End of Year Report 2014
We are pleased to present NPC's annual report, which highlights our most important achievements of 2014. From important studies on the ecology of Peru's endemic primate species, to the continued success and expansion of our Community Based Conservation Network, to an intensified focus on battling the illegal trafficking of Peru's amazing and often threatened fauna, it has been a very busy year! We hope you will enjoy learning more about it.
Press Release - Peruvian Protected Species Sold for Torture in Asia
Hundreds of thousands of baby yellow-spotted river turtles, born and caught in the Pacaya Saimiria National Reserve, are being exported to Asia to supply the ‘exotic food’ and 'souvenirs' market. The animals, barely a few days old, are destined to be eaten or imprisoned within key chains as tacky fashion accessories until they eventually die, and all this with the permission of the Peruvian environmental authorities.
The key chains, made of transparent plastic and averaging 7-10 cm diameter, are half-filled with colored water. The turtles are encapsulated within the plastic and left with a small amount of food in the water, and this is where each animal is destined to see the end of its days, imprisoned and starving in torturous conditions, dangled on the end of a set of keys, until its slow death a few weeks later, when the owner will dump it in the trash and most likely go out and buy a new key ring. Clearly, this type of product serves no necessary purpose and caters to nothing other than a capricious desire to possess a keepsake, and a cruel one at that. This immoral use of wild animals was exposed several months ago by animal rights activists and conservationists and has provoked an international outcry, however the link to Peru as the provider of this unfortunate species has only recently been exposed.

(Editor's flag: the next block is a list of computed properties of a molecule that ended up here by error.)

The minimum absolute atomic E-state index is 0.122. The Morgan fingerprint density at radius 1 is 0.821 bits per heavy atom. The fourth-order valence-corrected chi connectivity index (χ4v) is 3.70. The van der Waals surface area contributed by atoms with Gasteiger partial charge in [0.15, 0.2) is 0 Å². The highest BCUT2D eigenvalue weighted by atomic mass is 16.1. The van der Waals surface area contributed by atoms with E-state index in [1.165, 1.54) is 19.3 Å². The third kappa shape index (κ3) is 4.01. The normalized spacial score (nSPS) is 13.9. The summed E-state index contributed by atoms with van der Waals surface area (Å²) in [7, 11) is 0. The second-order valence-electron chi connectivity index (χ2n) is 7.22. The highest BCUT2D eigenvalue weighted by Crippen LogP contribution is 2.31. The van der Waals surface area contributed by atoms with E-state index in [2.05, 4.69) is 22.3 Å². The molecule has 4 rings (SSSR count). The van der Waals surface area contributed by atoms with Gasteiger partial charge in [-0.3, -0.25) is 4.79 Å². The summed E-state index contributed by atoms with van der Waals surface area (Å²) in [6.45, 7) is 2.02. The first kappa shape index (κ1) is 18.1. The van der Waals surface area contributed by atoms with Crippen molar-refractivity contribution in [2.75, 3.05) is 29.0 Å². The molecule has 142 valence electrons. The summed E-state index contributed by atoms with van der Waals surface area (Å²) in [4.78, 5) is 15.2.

The yellow-spotted river turtle (Podocnemis unifilis) is an endangered species protected under Peruvian national legislation and the CITES convention. The Peruvian project whereby artificial beaches are created for the turtles, is a source of national pride and is showcased as an example of sustainable community management of natural resources, establishing an annual quota for the use of the 294,000 live young. However as yet no real study of how the exploitation of these threatened turtles affects the populations of the species has been carried out, nor have the effects of the project been assessed on a local socio-economic level, to see to what extent the people involved are actually benefitting. Previous research suggests, however, that most of the profits only make it as far as lining the pockets of middlemen and do not reach the communities who are actually investing the effort and money in participating in the program, reaping little of the final reward.